Negative interest – are there any positives to rates going sub zero?

SEAN CALLERY
Deputy Editor · 6 January 2021

Once the stuff of financial myth for Australians, negative interest rates have now reached our shores, as the economic fallout of the coronavirus pandemic continues. But does this mean your bank will start paying you to borrow money, or charging you to keep cash in a savings account?

In late 2020, the Australian Government issued bonds (a bit like an IOU where an investor pays money to the government and the government promises to pay it back after a set period of time), something it does on a regular basis. So far, so normal. But on that occasion, instead of earning interest, some of the bonds were issued at a negative rate of -0.01%, essentially meaning the government would be paid to borrow money.

While rare in Australia, some countries have been experiencing negative interest rates for some time now. The good or bad news, depending on whether you’re a borrower or saver, is that for now it doesn’t appear that negative interest rates will be filtering through to Australia’s commercial banks who offer saving accounts and loans to consumers.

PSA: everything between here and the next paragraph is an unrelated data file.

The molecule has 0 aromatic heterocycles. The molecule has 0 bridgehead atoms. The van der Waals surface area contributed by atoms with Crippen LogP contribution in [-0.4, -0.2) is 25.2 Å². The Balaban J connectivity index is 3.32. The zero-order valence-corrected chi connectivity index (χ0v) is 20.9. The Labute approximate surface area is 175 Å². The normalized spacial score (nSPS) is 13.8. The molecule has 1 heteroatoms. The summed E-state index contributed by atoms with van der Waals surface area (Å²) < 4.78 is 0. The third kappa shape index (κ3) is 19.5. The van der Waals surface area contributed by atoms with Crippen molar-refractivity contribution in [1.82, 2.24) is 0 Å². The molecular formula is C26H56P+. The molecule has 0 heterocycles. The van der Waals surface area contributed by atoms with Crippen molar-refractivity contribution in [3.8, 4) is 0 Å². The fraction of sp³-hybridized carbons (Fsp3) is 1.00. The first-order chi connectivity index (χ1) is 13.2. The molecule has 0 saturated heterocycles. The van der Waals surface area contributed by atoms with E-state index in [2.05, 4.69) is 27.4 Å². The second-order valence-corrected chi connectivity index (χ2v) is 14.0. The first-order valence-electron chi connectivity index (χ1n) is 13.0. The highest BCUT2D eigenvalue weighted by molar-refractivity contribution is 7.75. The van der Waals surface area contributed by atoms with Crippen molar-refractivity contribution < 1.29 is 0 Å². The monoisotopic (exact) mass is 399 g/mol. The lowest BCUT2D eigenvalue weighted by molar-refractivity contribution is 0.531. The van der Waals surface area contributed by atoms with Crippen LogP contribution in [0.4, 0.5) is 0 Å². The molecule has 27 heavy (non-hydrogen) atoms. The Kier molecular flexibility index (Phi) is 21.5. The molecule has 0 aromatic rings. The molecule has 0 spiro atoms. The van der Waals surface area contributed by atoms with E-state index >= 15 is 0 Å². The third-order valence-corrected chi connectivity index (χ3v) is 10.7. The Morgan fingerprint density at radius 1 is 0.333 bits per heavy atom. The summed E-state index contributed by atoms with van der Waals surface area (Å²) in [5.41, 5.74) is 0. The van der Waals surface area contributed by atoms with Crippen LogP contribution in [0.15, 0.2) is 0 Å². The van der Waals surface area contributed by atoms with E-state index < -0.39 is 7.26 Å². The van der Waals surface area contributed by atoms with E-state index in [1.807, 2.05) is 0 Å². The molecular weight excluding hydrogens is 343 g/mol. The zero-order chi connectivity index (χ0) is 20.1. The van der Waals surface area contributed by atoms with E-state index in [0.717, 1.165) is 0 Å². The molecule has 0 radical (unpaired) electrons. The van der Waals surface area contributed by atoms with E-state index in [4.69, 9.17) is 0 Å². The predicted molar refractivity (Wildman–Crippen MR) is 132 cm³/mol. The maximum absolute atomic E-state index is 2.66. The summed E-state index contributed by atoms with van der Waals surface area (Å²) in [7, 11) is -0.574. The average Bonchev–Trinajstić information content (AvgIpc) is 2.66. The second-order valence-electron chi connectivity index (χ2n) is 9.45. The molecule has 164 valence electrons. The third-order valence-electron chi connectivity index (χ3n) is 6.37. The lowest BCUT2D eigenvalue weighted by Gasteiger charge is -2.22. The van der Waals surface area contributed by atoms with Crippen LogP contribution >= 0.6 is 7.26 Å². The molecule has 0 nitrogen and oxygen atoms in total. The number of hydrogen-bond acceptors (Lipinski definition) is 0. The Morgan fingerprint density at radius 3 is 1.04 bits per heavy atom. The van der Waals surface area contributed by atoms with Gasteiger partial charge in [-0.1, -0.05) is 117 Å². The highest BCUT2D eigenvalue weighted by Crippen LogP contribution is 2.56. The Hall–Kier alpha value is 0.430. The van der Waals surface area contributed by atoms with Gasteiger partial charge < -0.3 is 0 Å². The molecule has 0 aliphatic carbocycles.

This article covers:

What are negative interest rates?

Negative interest rates happen when the rates that financial institutions apply to consumers or investors borrowing money or putting into savings fall below zero. Interest rates are usually positive, meaning people earn interest on their savings and have to pay it when they borrow. But with negative interest rates, the opposite can happen.

Given how used we’ve become to how interest usually works here, negative rates would seem like the financial equivalent of water flowing up a hill, the sun rising at nighttime or a white Christmas in Darwin.

In general, it’s very rare for banks to apply negative interest rates to consumer products like savings accounts or home loans. Indeed, the Canstar database, which stretches back more than two decades, has never seen negative rates on these products. 

But it’s not unheard of for governments to borrow and lend at negative rates or for national central banks, like the Reserve Bank of Australia (RBA), to set a negative cash rate. This would mean that the central bank would likely charge retail banks (the ones consumers use) to keep money on deposit with them.

One of the reasons a central bank might lower rates is to encourage retail banks to lend money to consumers and businesses, instead of leaving that money on deposit and being charged interest.